Red Clay State Historic Park to Hold Anniversary Event June 14Wednesday, June 13, 2012 | 12:50 pm
Celebration Will Help Commemorate Tennessee State Parks’ 75th Anniversary
CLEVELAND, Tenn. – The year 2012 marks Tennessee State Parks’ 75th Anniversary, and to help commemorate this important milestone, Red Clay State Park will hold a special community event on Thursday, June 14, beginning at 10 a.m. The event coincides with Red Clay’s own 33rd anniversary of the park’s dedication in 1979.
Special programs and orientation talks emphasizing the preservation of Tennessee’s culture and natural environment will be held throughout the day. A birthday cake celebration in honor of the 75th anniversary milestone also will be held. The event is open to the public.
Other highlights of the day’s events will include a Native Birds of Tennessee program, presented by Joel Blevins with the Avian Learning Center. Judy Baker will share Cherokee and Appalachian stories, along with Jamie Russell’s presentations on Cherokee culture, music, games and weapons. Spirit Mountain, a group of young Native American drummers, will be on hand to express their culture through music.
“We are very excited to celebrate Tennessee State Parks’ 75th Anniversary this year,” said Environment and Conservation Commissioner Bob Martineau. “Red Clay State Park offers a unique view into Tennessee’s rich history, and it is certainly a fitting backdrop for one of the many statewide celebrations we will be holding throughout the year. It’s also a great opportunity to thank the park’s many patrons and the entire local community for all their hard work and efforts in support of this outstanding state park.”
Red Clay Park Manager Carol Crabtree
Joel Blevins, Avian Learning Center
Judy Baker, Cherokee and Appalachian stories
Jamie Russell, Cherokee culture
Spirit Mountain, Native American drummers
The Friends of Red Clay State Park
Local elected officials and community members
75th Anniversary Event at Red Clay State Park
Special programs will be held throughout the day, including a Native Birds of Tennessee Program, cultural programs, music and games.
Thursday, June 14
10 a.m. to 4:30 p.m.
Red Clay State Park
1140 Red Clay Park
Cleveland, Tenn. 37311
The Tennessee State Parks system was established through legislation in 1937, and those laws – with modifications and additions over the years – remain the framework for park operations today. As in most states, Tennessee began in cooperation with federal programs that instigated individual parks. Later, Depression era recovery programs gave a boost to the idea and the possibility of creating parks. The Civilian Conservation Corps and Works Progress Administration worked on land conservation, but also delved further into the actual planning and construction of what would become the first of 54 Tennessee State Parks.
Today, there is a state park within an hour’s drive of just about anywhere in Tennessee. A 2009 University of Tennessee study highlights the positive economic impacts that state parks provide local communities, particularly in rural areas of the state. The study found that for every dollar spent on trips to Tennessee State Parks, an additional $1.11 of economic activity was generated throughout the state. When the direct and indirect expenditures were combined, the impact of Tennessee State Parks to the state’s economy was $1.5 billion in total industry output, supporting more than 18,600 jobs.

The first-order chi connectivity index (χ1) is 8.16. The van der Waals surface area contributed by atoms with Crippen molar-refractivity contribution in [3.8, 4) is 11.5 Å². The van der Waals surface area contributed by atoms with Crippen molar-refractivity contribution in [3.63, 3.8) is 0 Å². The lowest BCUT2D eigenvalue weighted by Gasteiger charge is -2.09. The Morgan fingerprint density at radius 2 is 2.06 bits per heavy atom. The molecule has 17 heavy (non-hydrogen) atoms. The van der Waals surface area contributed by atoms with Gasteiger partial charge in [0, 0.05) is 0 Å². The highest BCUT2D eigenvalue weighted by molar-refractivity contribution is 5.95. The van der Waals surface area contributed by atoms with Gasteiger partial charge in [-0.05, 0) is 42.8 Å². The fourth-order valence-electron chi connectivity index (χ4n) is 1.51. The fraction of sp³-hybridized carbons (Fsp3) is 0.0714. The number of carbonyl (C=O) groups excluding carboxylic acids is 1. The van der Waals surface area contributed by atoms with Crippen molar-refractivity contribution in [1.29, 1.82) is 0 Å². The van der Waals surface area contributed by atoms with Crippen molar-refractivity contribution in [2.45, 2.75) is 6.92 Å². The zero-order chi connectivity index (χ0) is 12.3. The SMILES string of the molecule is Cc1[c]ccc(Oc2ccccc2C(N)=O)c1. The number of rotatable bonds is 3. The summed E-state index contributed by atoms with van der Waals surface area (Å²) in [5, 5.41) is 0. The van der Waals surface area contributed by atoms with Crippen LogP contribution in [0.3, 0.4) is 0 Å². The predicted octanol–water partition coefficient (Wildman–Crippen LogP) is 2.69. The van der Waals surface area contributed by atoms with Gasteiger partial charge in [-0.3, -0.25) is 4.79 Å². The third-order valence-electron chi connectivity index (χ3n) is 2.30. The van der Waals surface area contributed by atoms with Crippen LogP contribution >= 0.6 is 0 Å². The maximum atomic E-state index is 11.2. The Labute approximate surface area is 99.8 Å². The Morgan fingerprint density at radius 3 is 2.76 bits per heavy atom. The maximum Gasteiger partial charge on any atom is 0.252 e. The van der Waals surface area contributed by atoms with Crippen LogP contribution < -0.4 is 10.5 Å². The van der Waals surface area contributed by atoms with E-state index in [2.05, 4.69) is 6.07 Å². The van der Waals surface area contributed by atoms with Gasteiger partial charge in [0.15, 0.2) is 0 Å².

“Our vision statement highlights the inherent value of our natural environment, along with the value of the many physical reminders of Tennessee’s past,” added Deputy Commissioner Brock Hill. “Tennessee’s state parks have played such an important role in our history, and they play a critical role in our health and quality of life, which will benefit Tennesseans well into the future.”
Tennessee’s state parks deliver a rich fabric of natural landscapes, wild places, preserved ecologies, outdoor recreational opportunities and protected historic scenes and resources – together representing the heritage of Tennessee in the landscape.
Tennessee's 54 state parks and 82 state natural areas offer diverse natural, recreational and cultural experiences for individuals, families or business and professional groups. State park features range from pristine natural areas to 18-hole championship golf courses. For a free brochure about Tennessee State Parks, call toll free at 1-888-867-2757. For upcoming events in connection with the 75th Anniversary of Tennessee State Parks, please visit the state parks website at www.tnstateparks.com.
In commemoration of the 75th Anniversary of Tennessee State Parks, the Tennessee Department of Environment and Conservation launched an innovative new microsite at www.tnstateparks75.com. Established in partnership with the Tennessee Department of Tourist Development, the microsite displays Tennessee State Parks’ rich heritage and showcases the many outdoor adventures awaiting state park visitors through rich media and dynamic content.
Red Clay State Historic Park is located in the extreme southwest corner of Bradley County, just above the Tennessee-Georgia state line, and is the site of 11 of the last 12 Cherokee Council meetings before the infamous Trail of Tears. The park encompasses 263 acres of narrow valley and forested ridges and features picnic facilities, a loop trail and amphitheater. The park also contains a natural landmark, the Blue Hole Spring, which arises from beneath a limestone ledge to form a deep pool that flows into Mill Creek. The Cherokee used the Blue Hole Spring as their water supply during council meetings. For more information about the park, please visit www.tnstateparks.com/RedClay/.